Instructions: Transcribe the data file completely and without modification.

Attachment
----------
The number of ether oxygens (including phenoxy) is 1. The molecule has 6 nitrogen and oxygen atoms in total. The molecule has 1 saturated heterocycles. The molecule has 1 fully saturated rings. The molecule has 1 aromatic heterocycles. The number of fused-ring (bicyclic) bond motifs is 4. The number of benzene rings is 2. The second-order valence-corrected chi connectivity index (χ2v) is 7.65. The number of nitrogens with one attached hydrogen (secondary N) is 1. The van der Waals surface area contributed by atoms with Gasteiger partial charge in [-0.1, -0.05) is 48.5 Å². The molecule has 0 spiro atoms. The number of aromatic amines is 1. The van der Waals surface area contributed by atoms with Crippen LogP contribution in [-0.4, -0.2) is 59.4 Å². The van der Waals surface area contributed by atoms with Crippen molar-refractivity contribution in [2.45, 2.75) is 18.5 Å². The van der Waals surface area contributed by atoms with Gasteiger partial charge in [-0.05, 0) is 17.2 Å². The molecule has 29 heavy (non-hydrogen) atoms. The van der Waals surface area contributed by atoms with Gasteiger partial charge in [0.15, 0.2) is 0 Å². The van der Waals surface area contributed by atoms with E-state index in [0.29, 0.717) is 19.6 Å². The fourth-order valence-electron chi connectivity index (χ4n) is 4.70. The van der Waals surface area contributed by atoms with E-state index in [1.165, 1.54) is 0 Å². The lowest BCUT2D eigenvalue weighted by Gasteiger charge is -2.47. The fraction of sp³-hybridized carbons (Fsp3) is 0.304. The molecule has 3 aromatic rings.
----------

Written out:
The number of ether oxygens (including phenoxy) is 1. The molecule has 6 nitrogen and oxygen atoms in total. The molecule has 1 saturated heterocycles. The molecule has 1 fully saturated rings. The molecule has 1 aromatic heterocycles. The number of fused-ring (bicyclic) bond motifs is 4. The number of benzene rings is 2. The second-order valence-corrected chi connectivity index (χ2v) is 7.65. The number of nitrogens with one attached hydrogen (secondary N) is 1. The van der Waals surface area contributed by atoms with Gasteiger partial charge in [-0.1, -0.05) is 48.5 Å². The molecule has 0 spiro atoms. The number of aromatic amines is 1. The van der Waals surface area contributed by atoms with Crippen LogP contribution in [-0.4, -0.2) is 59.4 Å². The van der Waals surface area contributed by atoms with Crippen molar-refractivity contribution in [2.45, 2.75) is 18.5 Å². The van der Waals surface area contributed by atoms with Gasteiger partial charge in [-0.05, 0) is 17.2 Å². The molecule has 29 heavy (non-hydrogen) atoms. The van der Waals surface area contributed by atoms with Gasteiger partial charge in [0.15, 0.2) is 0 Å². The van der Waals surface area contributed by atoms with E-state index in [0.29, 0.717) is 19.6 Å². The fourth-order valence-electron chi connectivity index (χ4n) is 4.70. The van der Waals surface area contributed by atoms with E-state index in [1.165, 1.54) is 0 Å². The lowest BCUT2D eigenvalue weighted by Gasteiger charge is -2.47. The fraction of sp³-hybridized carbons (Fsp3) is 0.304. The molecule has 3 aromatic rings.